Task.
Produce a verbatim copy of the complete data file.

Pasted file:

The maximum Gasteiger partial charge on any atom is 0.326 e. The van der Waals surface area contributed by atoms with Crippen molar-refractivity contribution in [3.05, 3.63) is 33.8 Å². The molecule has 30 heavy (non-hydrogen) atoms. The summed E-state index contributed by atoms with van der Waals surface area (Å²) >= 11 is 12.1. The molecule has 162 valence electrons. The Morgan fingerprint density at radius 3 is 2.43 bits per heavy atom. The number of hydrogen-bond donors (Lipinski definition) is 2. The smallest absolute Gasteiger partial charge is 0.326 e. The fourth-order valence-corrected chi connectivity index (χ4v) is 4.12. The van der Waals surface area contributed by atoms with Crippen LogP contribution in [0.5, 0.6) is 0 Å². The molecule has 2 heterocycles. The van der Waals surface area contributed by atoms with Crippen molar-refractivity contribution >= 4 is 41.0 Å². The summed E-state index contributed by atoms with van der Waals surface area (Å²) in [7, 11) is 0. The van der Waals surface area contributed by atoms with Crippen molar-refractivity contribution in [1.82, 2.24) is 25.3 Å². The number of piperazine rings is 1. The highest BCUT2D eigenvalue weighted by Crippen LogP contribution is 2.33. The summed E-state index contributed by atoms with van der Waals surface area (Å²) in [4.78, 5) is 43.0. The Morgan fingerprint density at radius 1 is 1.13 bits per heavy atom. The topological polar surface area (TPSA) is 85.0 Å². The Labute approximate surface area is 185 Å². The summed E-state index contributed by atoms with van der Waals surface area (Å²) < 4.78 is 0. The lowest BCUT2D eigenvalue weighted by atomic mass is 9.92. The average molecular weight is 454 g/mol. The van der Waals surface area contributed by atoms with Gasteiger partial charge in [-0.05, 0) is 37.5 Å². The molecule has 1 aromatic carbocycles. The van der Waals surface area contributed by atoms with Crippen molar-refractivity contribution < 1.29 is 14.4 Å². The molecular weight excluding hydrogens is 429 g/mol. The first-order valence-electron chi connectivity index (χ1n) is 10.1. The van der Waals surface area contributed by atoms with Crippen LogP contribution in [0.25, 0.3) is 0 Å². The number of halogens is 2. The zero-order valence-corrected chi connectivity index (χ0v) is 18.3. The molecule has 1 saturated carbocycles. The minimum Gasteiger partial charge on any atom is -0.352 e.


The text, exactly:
The maximum Gasteiger partial charge on any atom is 0.326 e. The van der Waals surface area contributed by atoms with Crippen molar-refractivity contribution in [3.05, 3.63) is 33.8 Å². The molecule has 30 heavy (non-hydrogen) atoms. The summed E-state index contributed by atoms with van der Waals surface area (Å²) >= 11 is 12.1. The molecule has 162 valence electrons. The Morgan fingerprint density at radius 3 is 2.43 bits per heavy atom. The number of hydrogen-bond donors (Lipinski definition) is 2. The smallest absolute Gasteiger partial charge is 0.326 e. The fourth-order valence-corrected chi connectivity index (χ4v) is 4.12. The van der Waals surface area contributed by atoms with Crippen LogP contribution in [0.5, 0.6) is 0 Å². The molecule has 2 heterocycles. The van der Waals surface area contributed by atoms with Crippen molar-refractivity contribution >= 4 is 41.0 Å². The summed E-state index contributed by atoms with van der Waals surface area (Å²) in [7, 11) is 0. The van der Waals surface area contributed by atoms with Crippen molar-refractivity contribution in [1.82, 2.24) is 25.3 Å². The number of piperazine rings is 1. The highest BCUT2D eigenvalue weighted by Crippen LogP contribution is 2.33. The summed E-state index contributed by atoms with van der Waals surface area (Å²) in [4.78, 5) is 43.0. The Morgan fingerprint density at radius 1 is 1.13 bits per heavy atom. The topological polar surface area (TPSA) is 85.0 Å². The Labute approximate surface area is 185 Å². The summed E-state index contributed by atoms with van der Waals surface area (Å²) < 4.78 is 0. The lowest BCUT2D eigenvalue weighted by atomic mass is 9.92. The average molecular weight is 454 g/mol. The van der Waals surface area contributed by atoms with Gasteiger partial charge in [-0.05, 0) is 37.5 Å². The molecule has 1 aromatic carbocycles. The van der Waals surface area contributed by atoms with Crippen molar-refractivity contribution < 1.29 is 14.4 Å². The molecular weight excluding hydrogens is 429 g/mol. The first-order valence-electron chi connectivity index (χ1n) is 10.1. The van der Waals surface area contributed by atoms with Crippen LogP contribution in [0.25, 0.3) is 0 Å². The number of halogens is 2. The zero-order valence-corrected chi connectivity index (χ0v) is 18.3. The molecule has 1 saturated carbocycles. The minimum Gasteiger partial charge on any atom is -0.352 e.